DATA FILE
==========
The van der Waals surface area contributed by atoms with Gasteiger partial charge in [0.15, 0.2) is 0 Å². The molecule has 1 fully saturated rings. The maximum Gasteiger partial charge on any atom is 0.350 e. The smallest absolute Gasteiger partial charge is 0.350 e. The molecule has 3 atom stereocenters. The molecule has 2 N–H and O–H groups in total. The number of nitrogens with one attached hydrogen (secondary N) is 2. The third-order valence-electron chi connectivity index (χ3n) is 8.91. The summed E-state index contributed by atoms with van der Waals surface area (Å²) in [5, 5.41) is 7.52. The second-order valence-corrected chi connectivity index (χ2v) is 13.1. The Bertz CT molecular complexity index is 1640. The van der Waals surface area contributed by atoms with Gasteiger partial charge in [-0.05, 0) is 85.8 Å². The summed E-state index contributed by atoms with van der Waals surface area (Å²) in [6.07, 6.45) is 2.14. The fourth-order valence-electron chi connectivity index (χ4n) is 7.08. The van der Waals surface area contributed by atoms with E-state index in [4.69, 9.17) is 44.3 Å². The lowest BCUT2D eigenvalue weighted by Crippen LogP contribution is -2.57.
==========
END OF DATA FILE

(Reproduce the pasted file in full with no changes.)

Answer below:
The van der Waals surface area contributed by atoms with Gasteiger partial charge in [0.15, 0.2) is 0 Å². The molecule has 1 fully saturated rings. The maximum Gasteiger partial charge on any atom is 0.350 e. The smallest absolute Gasteiger partial charge is 0.350 e. The molecule has 3 atom stereocenters. The molecule has 2 N–H and O–H groups in total. The number of nitrogens with one attached hydrogen (secondary N) is 2. The third-order valence-electron chi connectivity index (χ3n) is 8.91. The summed E-state index contributed by atoms with van der Waals surface area (Å²) in [5, 5.41) is 7.52. The second-order valence-corrected chi connectivity index (χ2v) is 13.1. The Bertz CT molecular complexity index is 1640. The van der Waals surface area contributed by atoms with Gasteiger partial charge in [-0.05, 0) is 85.8 Å². The summed E-state index contributed by atoms with van der Waals surface area (Å²) in [6.07, 6.45) is 2.14. The fourth-order valence-electron chi connectivity index (χ4n) is 7.08. The van der Waals surface area contributed by atoms with E-state index in [4.69, 9.17) is 44.3 Å². The lowest BCUT2D eigenvalue weighted by Crippen LogP contribution is -2.57.